The subjects which people search for and then ultimately end up on this blog are very informative. Castrasted monks is a popular one. Another is prostate humor and famous people with prostate cancer. I have addressed these previously.
The issue of a man being told his PSA is high and then he has a biopsy that does not show cancer is also commonly searched. “High PSA negative biopsy.” What does this mean? Does it mean that you had a unecessary biopsy or that the PSA is a terrible test, or that your urologist subjected to torture for monetary gain alone?
Well, it means that for some reason you produce more PSA than the “average bear.” (That’s Yogi speak.) The chances are that your particular PSA is the norm for you and that you will never develop prostate cancer. If you were my patient, however, I’d advise a twice a year rectal exam and PSA. The kicker is that your PSA is abnormal and for that reason it and your prostate has to be monitored. In my twenty odd year career, I have seen the patient with a high PSA and negative biopsy progress to a positive biopsy in less than 10% of the time. On only one occasion have I seen the resultant positive biopsy be of an aggressive form. In this particular case, the patient had had three biopsies over five years for a PSA of 15 and the resultant biopsy showed a small amount of Gleason’s 8 prostate cancer. The Gleason’s 8 confirms that this was not an incidental finding of a non aggressive cancer. Here’s the kicker as well, the cancer may have been unrelated to the elevated PSA.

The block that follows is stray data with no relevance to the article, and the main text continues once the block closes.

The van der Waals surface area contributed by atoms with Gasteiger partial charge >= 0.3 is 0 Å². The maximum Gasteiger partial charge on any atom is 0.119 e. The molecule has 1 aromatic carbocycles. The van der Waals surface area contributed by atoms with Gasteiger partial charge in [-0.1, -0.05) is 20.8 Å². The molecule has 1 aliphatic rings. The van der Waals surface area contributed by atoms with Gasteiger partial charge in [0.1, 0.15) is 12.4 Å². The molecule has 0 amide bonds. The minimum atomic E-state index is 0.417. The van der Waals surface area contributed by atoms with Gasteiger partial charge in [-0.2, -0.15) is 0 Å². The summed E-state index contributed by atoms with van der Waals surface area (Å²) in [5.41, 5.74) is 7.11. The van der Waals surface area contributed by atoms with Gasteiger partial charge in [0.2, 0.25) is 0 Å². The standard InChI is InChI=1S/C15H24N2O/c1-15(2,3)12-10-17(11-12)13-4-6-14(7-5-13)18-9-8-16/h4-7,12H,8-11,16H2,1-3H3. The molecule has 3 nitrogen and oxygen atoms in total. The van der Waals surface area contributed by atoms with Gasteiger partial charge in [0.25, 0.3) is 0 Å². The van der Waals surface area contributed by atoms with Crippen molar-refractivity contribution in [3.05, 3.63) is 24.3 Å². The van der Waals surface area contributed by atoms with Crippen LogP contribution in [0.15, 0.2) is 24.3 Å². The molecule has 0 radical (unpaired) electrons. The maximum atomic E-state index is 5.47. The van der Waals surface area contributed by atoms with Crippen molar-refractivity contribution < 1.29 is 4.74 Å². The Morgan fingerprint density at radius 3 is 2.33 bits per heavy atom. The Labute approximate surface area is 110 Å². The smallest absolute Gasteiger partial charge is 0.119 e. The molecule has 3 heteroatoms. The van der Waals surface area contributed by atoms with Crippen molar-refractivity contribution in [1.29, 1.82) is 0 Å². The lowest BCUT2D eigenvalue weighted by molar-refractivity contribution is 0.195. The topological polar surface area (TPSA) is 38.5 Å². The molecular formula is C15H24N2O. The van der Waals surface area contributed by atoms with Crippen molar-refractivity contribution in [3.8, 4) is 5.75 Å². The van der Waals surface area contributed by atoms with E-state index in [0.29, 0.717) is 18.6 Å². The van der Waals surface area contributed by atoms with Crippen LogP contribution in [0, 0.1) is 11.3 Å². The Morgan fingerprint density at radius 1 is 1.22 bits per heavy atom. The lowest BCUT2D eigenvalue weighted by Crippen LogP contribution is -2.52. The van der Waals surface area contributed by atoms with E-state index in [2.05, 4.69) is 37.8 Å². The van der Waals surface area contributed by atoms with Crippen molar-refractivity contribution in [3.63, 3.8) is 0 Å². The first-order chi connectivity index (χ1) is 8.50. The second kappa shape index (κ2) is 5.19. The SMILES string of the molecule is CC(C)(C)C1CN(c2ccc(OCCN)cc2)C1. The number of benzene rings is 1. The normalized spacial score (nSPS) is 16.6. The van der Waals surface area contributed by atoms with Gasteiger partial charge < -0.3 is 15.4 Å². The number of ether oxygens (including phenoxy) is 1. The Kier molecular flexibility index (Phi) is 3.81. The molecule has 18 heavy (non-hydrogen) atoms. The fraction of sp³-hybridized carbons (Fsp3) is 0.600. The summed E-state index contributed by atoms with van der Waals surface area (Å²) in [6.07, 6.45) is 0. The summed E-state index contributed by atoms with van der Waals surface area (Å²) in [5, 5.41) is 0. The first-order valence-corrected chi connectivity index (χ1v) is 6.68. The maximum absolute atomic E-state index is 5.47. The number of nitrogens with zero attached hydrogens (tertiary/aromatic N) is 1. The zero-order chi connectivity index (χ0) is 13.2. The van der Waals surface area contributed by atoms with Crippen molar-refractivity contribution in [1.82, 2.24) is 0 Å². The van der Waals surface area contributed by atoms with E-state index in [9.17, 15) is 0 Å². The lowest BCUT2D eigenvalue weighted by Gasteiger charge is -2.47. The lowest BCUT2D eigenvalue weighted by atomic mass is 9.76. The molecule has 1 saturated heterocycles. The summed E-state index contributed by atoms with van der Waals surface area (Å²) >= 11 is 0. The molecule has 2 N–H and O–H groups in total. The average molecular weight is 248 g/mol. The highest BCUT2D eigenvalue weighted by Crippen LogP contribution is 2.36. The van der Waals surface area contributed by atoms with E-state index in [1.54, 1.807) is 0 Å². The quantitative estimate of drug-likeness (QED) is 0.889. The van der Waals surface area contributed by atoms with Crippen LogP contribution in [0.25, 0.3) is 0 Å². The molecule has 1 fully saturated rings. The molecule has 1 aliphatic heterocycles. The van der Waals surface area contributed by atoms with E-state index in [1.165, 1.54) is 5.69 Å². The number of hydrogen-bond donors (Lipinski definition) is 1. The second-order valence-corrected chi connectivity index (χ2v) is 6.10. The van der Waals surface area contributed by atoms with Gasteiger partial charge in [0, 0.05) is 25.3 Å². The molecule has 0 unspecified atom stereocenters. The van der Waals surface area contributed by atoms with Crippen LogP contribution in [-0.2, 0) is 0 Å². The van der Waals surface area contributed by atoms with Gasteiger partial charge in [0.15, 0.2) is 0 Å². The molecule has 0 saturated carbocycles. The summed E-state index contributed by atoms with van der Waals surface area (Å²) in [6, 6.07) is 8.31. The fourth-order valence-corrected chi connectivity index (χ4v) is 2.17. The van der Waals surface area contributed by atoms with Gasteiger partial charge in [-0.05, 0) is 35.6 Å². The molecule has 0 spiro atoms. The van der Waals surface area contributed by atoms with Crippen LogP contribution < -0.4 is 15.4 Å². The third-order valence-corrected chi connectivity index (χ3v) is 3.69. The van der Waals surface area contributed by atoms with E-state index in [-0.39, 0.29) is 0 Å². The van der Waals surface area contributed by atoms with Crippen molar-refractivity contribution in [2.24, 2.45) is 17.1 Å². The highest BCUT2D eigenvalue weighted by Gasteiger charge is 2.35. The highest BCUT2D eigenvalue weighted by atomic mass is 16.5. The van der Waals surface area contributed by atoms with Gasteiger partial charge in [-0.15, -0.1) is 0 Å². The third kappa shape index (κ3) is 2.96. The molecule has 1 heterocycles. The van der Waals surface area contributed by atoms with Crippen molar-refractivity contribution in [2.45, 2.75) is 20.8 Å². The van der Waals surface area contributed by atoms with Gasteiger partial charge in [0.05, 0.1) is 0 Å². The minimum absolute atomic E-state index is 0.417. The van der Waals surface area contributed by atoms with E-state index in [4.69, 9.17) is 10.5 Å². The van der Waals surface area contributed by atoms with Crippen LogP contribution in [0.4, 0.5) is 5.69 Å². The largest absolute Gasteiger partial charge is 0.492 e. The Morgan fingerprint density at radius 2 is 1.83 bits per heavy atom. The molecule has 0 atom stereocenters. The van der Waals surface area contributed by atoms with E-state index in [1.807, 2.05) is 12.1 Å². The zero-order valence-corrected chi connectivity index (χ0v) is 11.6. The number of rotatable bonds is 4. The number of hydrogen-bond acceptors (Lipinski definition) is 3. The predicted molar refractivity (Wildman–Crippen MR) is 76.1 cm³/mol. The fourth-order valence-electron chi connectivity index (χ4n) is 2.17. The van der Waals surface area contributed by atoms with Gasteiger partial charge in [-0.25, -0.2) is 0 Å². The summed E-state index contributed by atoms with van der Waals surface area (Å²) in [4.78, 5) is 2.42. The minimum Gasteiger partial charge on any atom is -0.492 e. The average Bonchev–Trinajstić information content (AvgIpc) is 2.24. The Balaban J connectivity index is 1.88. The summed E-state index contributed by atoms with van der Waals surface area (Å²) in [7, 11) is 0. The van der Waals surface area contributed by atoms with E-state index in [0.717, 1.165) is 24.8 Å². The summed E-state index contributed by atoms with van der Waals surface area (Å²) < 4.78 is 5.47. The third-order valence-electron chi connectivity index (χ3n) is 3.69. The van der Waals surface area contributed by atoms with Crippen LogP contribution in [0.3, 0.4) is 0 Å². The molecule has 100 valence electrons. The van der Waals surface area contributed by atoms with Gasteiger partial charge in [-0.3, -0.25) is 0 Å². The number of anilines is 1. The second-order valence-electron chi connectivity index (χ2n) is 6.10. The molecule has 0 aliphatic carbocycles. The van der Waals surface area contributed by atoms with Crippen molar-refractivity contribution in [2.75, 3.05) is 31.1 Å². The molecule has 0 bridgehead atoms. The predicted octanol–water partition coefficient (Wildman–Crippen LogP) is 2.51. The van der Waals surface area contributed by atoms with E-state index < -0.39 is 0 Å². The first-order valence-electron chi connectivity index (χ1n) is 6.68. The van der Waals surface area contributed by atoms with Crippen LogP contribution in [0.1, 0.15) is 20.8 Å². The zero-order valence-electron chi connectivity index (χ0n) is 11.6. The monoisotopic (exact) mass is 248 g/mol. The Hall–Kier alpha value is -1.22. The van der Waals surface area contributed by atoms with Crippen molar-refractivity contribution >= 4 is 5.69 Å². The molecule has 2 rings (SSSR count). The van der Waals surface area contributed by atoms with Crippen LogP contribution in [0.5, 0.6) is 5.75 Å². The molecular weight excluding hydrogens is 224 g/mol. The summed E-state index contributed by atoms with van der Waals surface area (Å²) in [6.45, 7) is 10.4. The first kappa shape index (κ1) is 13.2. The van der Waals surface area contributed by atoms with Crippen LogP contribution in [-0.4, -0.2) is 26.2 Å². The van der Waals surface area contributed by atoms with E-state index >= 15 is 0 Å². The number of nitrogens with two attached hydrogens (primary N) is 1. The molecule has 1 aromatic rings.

So high PSA and negative biopsy is a good thing. You can be critical of having had a test that did not result in cancer, but until we get a better more sensitive marker its the best we have. Of the other causes of a high PSA is sex the night before the PSA, a large prostate, that you just produce more, Padgett’s disease, certain meds, and lab error.
The upshot to the question-you are off the hook for now, but will need to be monitored to be sure there isn’t a prostate cancer that is responsible for you PSA is present but not sampled by the biopsy. Remember we usually take only 12 small cores so the possibility of “missing or not sampling” a cancer is possible.